Similiameen River
We’ve spent a few days at Tulameen and are now once again on the road for the next leg of our summer adventure.  We have now passed Princeton, which is a very nice little town, after a brief stop for fuel.  As is typical for summer trips, road construction briefly holds us up but we soon carry on alongside the Simlkameen River.

Similkameen Valley
The valley opens up and we see green hills and blue skies ahead.  The traffic appears fairly light until we meet up with more construction traffic but it’s a nice day for the drive.  This was part of the gold rush era and village of Blackfoot was established nearby for those coming to make lots of money.  It didn’t last long as it was a fairly minor gold rush in 1860.

Manning Provincial Park
The Hope Princeton Highway passes through Manning Park, one of many provincial parks in BC.  It was named in the memory of Ernest Manning, the Chief Forester of BC 1936-1941 when he died in a plane accident.  He was part of the teamwork responsible for establishing several provincial parks in BC.

Rugged mountains
 I found this story too interesting to ignore.  Persistence pays.  Quoted from Wikipedia.

“Six years after being one of the original participants on the Similkameen Rush, "Jackass John" returned from prospecting in Montana and the Kootenays. He mined on the same spot where he had made $40 in two days during the original rush and in fourteen days had taken $900. He enlisted three friends and worked the mine; historian H.H. Bancroft notes that the four partners sluiced $240 in three days.”

The Hope Slide

The Hope Slide on Johnson Ridge of the Cascade Mountains occurred in January 1965 and was the second largest landslide ever recorded in Canada.  Two slight earthquakes registered hours previous to the slide discovery but are not given total credit for the slide.  The slide did push mud and water from Outram Lake, just below it, with such force against the other side of the valley that it registered “seismic signatures interpreted as earthquakes”.  Sadly four lives were lost and only two of those were recovered.

Aside from the history of the Hope Slide that took lives and left a very ugly scar on the mountainside, the Hope Princeton drive is very pretty and the roads were good, too. 

Tuesday, August 21, 2018

Tulameen~Coalmont, BC

We had planned on spending a few days in Tulameen last summer but the forest fires were close so we decided we would wait for another year.  This year the plan was made and anyone we spoke to about going had only good words to say about Tulameen.  We were excited to meet up with our friends there and enjoy our stay.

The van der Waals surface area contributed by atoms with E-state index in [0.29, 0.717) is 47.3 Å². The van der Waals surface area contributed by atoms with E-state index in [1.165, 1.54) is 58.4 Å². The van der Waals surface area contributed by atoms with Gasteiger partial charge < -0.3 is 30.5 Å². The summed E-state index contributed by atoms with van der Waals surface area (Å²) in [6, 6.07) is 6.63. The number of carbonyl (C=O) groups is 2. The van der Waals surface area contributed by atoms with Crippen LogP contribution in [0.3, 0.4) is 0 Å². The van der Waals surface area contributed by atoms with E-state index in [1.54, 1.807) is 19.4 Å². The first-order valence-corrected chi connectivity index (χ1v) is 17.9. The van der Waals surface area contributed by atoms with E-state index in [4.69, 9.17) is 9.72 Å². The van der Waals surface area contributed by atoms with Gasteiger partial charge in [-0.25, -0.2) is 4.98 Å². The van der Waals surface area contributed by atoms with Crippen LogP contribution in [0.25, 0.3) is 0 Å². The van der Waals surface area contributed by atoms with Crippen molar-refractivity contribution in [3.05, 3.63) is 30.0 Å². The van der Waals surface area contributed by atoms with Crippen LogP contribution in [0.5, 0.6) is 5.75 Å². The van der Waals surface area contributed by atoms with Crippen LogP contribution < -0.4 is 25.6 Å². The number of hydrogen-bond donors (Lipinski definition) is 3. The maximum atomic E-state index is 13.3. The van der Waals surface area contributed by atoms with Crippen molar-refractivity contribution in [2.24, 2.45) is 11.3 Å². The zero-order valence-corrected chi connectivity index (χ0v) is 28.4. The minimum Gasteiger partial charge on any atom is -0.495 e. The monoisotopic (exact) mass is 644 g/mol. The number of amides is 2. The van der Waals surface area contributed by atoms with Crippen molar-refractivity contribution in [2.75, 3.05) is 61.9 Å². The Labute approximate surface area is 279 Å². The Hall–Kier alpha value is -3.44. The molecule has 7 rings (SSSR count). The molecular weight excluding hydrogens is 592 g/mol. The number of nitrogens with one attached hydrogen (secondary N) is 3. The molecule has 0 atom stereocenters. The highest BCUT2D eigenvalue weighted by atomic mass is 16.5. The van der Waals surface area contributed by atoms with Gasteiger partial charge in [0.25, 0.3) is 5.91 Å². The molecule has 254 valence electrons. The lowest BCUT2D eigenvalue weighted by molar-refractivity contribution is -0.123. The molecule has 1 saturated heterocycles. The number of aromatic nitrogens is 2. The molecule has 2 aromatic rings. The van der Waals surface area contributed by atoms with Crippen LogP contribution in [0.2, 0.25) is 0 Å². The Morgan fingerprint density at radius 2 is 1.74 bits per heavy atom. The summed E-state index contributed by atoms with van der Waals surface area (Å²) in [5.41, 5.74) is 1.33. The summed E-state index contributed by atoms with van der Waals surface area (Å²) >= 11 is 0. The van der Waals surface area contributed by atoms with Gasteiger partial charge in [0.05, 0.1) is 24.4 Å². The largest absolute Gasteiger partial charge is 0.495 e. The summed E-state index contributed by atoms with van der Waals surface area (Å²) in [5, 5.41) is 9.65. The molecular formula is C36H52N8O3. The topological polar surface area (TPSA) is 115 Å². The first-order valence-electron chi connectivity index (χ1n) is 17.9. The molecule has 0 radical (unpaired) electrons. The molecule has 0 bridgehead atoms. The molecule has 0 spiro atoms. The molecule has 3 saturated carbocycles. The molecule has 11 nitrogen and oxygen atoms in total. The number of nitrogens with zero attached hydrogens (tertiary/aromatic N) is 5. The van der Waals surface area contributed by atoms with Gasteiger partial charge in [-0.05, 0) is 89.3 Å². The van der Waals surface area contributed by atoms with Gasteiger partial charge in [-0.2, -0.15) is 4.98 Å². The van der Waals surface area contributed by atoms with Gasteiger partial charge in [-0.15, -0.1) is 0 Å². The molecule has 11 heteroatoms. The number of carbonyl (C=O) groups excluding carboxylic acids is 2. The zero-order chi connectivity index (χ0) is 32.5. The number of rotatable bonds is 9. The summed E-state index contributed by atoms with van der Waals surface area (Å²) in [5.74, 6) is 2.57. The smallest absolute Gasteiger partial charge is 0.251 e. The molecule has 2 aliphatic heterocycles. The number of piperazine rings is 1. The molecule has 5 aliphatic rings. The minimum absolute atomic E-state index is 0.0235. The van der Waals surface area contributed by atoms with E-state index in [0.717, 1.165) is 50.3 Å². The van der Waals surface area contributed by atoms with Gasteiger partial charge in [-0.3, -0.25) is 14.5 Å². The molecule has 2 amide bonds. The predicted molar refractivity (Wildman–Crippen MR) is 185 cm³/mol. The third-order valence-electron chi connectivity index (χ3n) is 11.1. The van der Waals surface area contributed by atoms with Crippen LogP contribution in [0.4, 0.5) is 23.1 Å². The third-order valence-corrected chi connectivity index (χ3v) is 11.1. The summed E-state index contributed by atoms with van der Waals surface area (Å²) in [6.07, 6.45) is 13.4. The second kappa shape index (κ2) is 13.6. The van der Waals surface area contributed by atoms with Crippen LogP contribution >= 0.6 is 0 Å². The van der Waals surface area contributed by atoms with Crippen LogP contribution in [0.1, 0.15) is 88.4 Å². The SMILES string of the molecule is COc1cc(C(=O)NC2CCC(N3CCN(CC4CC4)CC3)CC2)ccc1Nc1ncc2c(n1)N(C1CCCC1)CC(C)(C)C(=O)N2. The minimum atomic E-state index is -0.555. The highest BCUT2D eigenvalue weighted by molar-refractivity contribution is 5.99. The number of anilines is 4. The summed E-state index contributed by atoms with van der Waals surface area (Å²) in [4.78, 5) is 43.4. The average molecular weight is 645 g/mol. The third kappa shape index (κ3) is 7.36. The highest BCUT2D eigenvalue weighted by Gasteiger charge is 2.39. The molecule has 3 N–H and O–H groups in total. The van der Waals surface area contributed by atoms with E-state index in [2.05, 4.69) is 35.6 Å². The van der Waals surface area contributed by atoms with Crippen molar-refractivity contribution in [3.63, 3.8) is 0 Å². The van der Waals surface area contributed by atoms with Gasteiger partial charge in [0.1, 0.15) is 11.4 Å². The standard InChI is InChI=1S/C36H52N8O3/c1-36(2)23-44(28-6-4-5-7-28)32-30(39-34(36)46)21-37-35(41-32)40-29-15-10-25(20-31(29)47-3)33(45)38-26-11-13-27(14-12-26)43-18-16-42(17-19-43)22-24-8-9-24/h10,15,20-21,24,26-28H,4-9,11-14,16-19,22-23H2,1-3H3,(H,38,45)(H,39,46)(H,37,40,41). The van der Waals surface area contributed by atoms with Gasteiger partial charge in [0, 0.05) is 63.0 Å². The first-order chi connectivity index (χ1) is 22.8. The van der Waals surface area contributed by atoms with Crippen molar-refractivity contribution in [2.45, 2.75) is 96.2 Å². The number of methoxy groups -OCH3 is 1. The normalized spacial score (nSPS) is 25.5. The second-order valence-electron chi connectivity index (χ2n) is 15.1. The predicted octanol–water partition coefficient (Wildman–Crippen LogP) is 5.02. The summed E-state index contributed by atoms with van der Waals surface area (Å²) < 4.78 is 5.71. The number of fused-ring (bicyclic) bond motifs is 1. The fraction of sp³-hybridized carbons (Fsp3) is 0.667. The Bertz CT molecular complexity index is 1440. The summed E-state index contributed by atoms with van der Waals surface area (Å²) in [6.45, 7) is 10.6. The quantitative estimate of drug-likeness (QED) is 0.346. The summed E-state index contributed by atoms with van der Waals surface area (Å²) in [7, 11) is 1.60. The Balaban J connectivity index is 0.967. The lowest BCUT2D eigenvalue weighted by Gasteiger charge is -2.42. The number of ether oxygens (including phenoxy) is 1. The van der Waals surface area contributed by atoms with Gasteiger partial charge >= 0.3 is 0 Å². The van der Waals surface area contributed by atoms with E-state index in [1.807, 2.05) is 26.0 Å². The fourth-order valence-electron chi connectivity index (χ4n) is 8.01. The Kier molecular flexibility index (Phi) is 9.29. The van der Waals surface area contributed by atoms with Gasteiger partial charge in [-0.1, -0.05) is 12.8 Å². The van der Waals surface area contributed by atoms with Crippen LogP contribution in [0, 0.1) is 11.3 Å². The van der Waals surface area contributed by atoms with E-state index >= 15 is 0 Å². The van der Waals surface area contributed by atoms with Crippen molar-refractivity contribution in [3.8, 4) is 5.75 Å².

Tulameen River
We passed through some very pretty scenery, still lots of green in the surrounding hills and no fires in the area.  It had been many years since we had travelled on this stretch of highway so all sights were new.  We leave the main road at Princeton and head up to Tulameen.

Tulameen Valley
The drive to Tulameen was pretty, at least from a passengers viewpoint.  We were making our way on some narrow roads high above the Tulameen River but with not a lot of traffic and paved all the way, an easy drive, as long as the driver keeps his eyes on the road! lol 

Coalmont Welcome Signs
Coalmont was the first sign of a settlement and whoever paints their signs has a good sense of humor.  There were a few of them that caught my eye. 

Downtown Coalmont
 I am not sure what this small group is about but the Post Office, moved here from another sight, no longer has the ‘Post’ but is an office.

Historic Coalmont Hotel
The old Coalmont Hotel would have some very interesting stories to tell if she could talk.  Coalmont was established in 1911 at the end of the Granite Creek gold rush and with the mountain of coal bringing many.  The population in Canada at that time was 7 million and 103 of them lived here.  There were still 100 residents in 2011 for their Centennial year when there were now 34 million in Canada.  The little town of Coalmont just wouldn’t die.

The Last Resort
There is a provincial park at Tulameen, very well used but we chose the Last Resort RV Park.  It is small but a nice spot not far from the Otter Lake, basically in the town area and with very hospitable hosts.  We had some chilly windy hours but most of our stay was warm and we had a great time.

Otter Lake
Otter Lake is quite a good size about 6 km long and is lined with many holiday cabins as well as permanent large homes.  The weekend was very busy with power boats and seadoos but for our walk along the shores, it was a calm quiet lake.  The fishing is also good but one must bring their own boats, we found no rentals there.

The Great Trail on the KVR passes by Otter Lake